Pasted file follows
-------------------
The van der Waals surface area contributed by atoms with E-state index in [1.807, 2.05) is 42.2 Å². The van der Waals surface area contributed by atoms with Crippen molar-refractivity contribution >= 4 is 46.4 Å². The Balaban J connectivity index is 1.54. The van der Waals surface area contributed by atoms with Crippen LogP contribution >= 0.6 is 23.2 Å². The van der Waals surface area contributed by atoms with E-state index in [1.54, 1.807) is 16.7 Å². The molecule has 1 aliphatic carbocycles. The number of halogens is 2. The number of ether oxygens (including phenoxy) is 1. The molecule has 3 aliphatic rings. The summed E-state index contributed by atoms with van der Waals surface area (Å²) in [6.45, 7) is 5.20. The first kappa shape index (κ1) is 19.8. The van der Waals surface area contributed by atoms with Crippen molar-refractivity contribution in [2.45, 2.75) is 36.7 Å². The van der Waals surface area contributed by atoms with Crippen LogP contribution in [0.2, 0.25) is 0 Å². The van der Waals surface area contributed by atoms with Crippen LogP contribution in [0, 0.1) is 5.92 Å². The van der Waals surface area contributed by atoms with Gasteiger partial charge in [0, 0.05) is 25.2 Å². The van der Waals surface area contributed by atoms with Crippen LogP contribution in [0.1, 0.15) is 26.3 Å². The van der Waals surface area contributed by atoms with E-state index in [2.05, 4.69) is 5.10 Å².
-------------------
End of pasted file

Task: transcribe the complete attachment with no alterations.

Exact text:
The van der Waals surface area contributed by atoms with E-state index in [1.807, 2.05) is 42.2 Å². The van der Waals surface area contributed by atoms with Crippen molar-refractivity contribution >= 4 is 46.4 Å². The Balaban J connectivity index is 1.54. The van der Waals surface area contributed by atoms with Crippen LogP contribution >= 0.6 is 23.2 Å². The van der Waals surface area contributed by atoms with E-state index in [1.54, 1.807) is 16.7 Å². The molecule has 1 aliphatic carbocycles. The number of halogens is 2. The number of ether oxygens (including phenoxy) is 1. The molecule has 3 aliphatic rings. The summed E-state index contributed by atoms with van der Waals surface area (Å²) in [6.45, 7) is 5.20. The first kappa shape index (κ1) is 19.8. The van der Waals surface area contributed by atoms with Crippen molar-refractivity contribution in [2.45, 2.75) is 36.7 Å². The van der Waals surface area contributed by atoms with Crippen LogP contribution in [0.2, 0.25) is 0 Å². The van der Waals surface area contributed by atoms with Crippen LogP contribution in [0, 0.1) is 5.92 Å². The van der Waals surface area contributed by atoms with Gasteiger partial charge in [0, 0.05) is 25.2 Å². The van der Waals surface area contributed by atoms with Crippen LogP contribution in [0.1, 0.15) is 26.3 Å². The van der Waals surface area contributed by atoms with E-state index in [2.05, 4.69) is 5.10 Å².